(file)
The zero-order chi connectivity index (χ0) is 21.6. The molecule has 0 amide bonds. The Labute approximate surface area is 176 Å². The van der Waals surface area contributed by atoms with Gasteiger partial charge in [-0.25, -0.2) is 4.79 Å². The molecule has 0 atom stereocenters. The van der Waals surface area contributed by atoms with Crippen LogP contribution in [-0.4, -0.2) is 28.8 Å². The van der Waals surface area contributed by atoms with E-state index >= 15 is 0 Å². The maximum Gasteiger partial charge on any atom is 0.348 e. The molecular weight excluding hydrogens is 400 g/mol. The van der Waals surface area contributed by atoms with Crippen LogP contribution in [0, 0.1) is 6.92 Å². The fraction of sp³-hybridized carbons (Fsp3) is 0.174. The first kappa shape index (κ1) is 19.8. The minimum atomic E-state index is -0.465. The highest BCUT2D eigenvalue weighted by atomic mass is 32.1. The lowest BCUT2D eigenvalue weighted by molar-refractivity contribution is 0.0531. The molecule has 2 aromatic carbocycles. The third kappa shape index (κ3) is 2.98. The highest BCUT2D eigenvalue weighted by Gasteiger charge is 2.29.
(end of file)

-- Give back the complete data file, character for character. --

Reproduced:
The zero-order chi connectivity index (χ0) is 21.6. The molecule has 0 amide bonds. The Labute approximate surface area is 176 Å². The van der Waals surface area contributed by atoms with Gasteiger partial charge in [-0.25, -0.2) is 4.79 Å². The molecule has 0 atom stereocenters. The van der Waals surface area contributed by atoms with Crippen LogP contribution in [-0.4, -0.2) is 28.8 Å². The van der Waals surface area contributed by atoms with E-state index >= 15 is 0 Å². The maximum Gasteiger partial charge on any atom is 0.348 e. The molecular weight excluding hydrogens is 400 g/mol. The van der Waals surface area contributed by atoms with Crippen LogP contribution in [0, 0.1) is 6.92 Å². The fraction of sp³-hybridized carbons (Fsp3) is 0.174. The first kappa shape index (κ1) is 19.8. The minimum atomic E-state index is -0.465. The highest BCUT2D eigenvalue weighted by atomic mass is 32.1. The lowest BCUT2D eigenvalue weighted by molar-refractivity contribution is 0.0531. The molecule has 2 aromatic carbocycles. The third kappa shape index (κ3) is 2.98. The highest BCUT2D eigenvalue weighted by Gasteiger charge is 2.29.